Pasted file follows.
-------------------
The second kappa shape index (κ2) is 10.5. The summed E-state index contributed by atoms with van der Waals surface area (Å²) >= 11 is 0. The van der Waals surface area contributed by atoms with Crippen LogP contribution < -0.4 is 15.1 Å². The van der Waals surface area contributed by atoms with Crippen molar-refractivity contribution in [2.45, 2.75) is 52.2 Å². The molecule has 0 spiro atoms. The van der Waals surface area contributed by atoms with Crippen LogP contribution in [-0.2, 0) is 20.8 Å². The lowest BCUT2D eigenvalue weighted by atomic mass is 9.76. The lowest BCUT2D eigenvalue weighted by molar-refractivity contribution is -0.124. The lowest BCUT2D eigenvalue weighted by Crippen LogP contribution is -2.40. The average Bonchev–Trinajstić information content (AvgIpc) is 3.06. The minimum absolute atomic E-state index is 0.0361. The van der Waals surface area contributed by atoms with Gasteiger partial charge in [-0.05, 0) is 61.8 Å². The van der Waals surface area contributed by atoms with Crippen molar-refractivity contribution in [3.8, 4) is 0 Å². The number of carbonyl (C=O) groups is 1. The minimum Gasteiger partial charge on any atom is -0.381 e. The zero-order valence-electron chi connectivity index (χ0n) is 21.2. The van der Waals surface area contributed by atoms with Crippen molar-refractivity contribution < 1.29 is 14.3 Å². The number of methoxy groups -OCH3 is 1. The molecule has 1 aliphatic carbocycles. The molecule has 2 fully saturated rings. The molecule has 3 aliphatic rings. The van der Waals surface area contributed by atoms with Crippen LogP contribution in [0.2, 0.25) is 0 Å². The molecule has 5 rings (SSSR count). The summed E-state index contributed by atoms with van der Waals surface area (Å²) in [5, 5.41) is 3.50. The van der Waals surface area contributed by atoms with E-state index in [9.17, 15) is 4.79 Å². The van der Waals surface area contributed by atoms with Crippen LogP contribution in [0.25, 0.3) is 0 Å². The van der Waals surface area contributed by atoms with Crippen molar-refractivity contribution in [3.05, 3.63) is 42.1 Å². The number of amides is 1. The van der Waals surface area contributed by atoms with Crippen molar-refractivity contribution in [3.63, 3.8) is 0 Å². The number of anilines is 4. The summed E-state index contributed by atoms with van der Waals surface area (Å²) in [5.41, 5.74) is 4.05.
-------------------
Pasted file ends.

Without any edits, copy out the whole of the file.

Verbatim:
The second kappa shape index (κ2) is 10.5. The summed E-state index contributed by atoms with van der Waals surface area (Å²) >= 11 is 0. The van der Waals surface area contributed by atoms with Crippen LogP contribution < -0.4 is 15.1 Å². The van der Waals surface area contributed by atoms with Crippen molar-refractivity contribution in [2.45, 2.75) is 52.2 Å². The molecule has 0 spiro atoms. The van der Waals surface area contributed by atoms with Crippen LogP contribution in [-0.2, 0) is 20.8 Å². The lowest BCUT2D eigenvalue weighted by atomic mass is 9.76. The lowest BCUT2D eigenvalue weighted by molar-refractivity contribution is -0.124. The lowest BCUT2D eigenvalue weighted by Crippen LogP contribution is -2.40. The average Bonchev–Trinajstić information content (AvgIpc) is 3.06. The minimum absolute atomic E-state index is 0.0361. The van der Waals surface area contributed by atoms with Gasteiger partial charge in [-0.05, 0) is 61.8 Å². The van der Waals surface area contributed by atoms with Crippen molar-refractivity contribution in [3.8, 4) is 0 Å². The number of carbonyl (C=O) groups is 1. The minimum Gasteiger partial charge on any atom is -0.381 e. The zero-order valence-electron chi connectivity index (χ0n) is 21.2. The van der Waals surface area contributed by atoms with Crippen molar-refractivity contribution < 1.29 is 14.3 Å². The number of methoxy groups -OCH3 is 1. The molecule has 1 aliphatic carbocycles. The molecule has 2 fully saturated rings. The molecule has 3 aliphatic rings. The van der Waals surface area contributed by atoms with Crippen LogP contribution in [0.2, 0.25) is 0 Å². The molecule has 5 rings (SSSR count). The summed E-state index contributed by atoms with van der Waals surface area (Å²) in [5, 5.41) is 3.50. The van der Waals surface area contributed by atoms with E-state index in [9.17, 15) is 4.79 Å². The van der Waals surface area contributed by atoms with Crippen LogP contribution in [0.25, 0.3) is 0 Å². The van der Waals surface area contributed by atoms with Crippen molar-refractivity contribution in [3.05, 3.63) is 42.1 Å². The number of amides is 1. The van der Waals surface area contributed by atoms with Crippen molar-refractivity contribution in [3.63, 3.8) is 0 Å². The number of anilines is 4. The summed E-state index contributed by atoms with van der Waals surface area (Å²) in [5.41, 5.74) is 4.05.